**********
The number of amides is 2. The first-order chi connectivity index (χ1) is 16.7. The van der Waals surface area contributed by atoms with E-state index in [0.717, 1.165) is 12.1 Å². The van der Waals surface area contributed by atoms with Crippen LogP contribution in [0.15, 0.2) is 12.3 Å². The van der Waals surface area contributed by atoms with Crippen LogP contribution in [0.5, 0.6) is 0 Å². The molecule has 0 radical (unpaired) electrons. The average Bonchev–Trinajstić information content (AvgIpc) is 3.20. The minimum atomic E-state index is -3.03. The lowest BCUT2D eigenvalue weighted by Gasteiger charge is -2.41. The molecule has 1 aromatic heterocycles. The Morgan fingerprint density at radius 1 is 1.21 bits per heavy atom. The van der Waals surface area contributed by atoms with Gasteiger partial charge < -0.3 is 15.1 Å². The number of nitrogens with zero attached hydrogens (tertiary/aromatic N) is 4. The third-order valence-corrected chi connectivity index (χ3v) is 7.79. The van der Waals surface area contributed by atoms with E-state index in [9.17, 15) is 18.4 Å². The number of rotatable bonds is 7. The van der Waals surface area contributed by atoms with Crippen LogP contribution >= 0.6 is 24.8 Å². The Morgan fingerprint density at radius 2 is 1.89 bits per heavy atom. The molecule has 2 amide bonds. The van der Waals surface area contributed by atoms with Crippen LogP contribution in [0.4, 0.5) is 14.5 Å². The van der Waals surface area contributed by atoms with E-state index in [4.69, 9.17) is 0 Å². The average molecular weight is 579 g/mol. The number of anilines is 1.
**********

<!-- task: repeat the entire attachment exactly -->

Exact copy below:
The number of amides is 2. The first-order chi connectivity index (χ1) is 16.7. The van der Waals surface area contributed by atoms with E-state index in [0.717, 1.165) is 12.1 Å². The van der Waals surface area contributed by atoms with Crippen LogP contribution in [0.15, 0.2) is 12.3 Å². The van der Waals surface area contributed by atoms with Crippen LogP contribution in [0.5, 0.6) is 0 Å². The molecule has 0 radical (unpaired) electrons. The average Bonchev–Trinajstić information content (AvgIpc) is 3.20. The minimum atomic E-state index is -3.03. The lowest BCUT2D eigenvalue weighted by Gasteiger charge is -2.41. The molecule has 1 aromatic heterocycles. The Morgan fingerprint density at radius 1 is 1.21 bits per heavy atom. The van der Waals surface area contributed by atoms with Gasteiger partial charge < -0.3 is 15.1 Å². The number of nitrogens with zero attached hydrogens (tertiary/aromatic N) is 4. The third-order valence-corrected chi connectivity index (χ3v) is 7.79. The van der Waals surface area contributed by atoms with E-state index in [9.17, 15) is 18.4 Å². The number of rotatable bonds is 7. The van der Waals surface area contributed by atoms with Crippen LogP contribution >= 0.6 is 24.8 Å². The Morgan fingerprint density at radius 2 is 1.89 bits per heavy atom. The molecule has 2 amide bonds. The van der Waals surface area contributed by atoms with Crippen LogP contribution in [0.4, 0.5) is 14.5 Å². The van der Waals surface area contributed by atoms with E-state index in [4.69, 9.17) is 0 Å². The average molecular weight is 579 g/mol. The number of anilines is 1.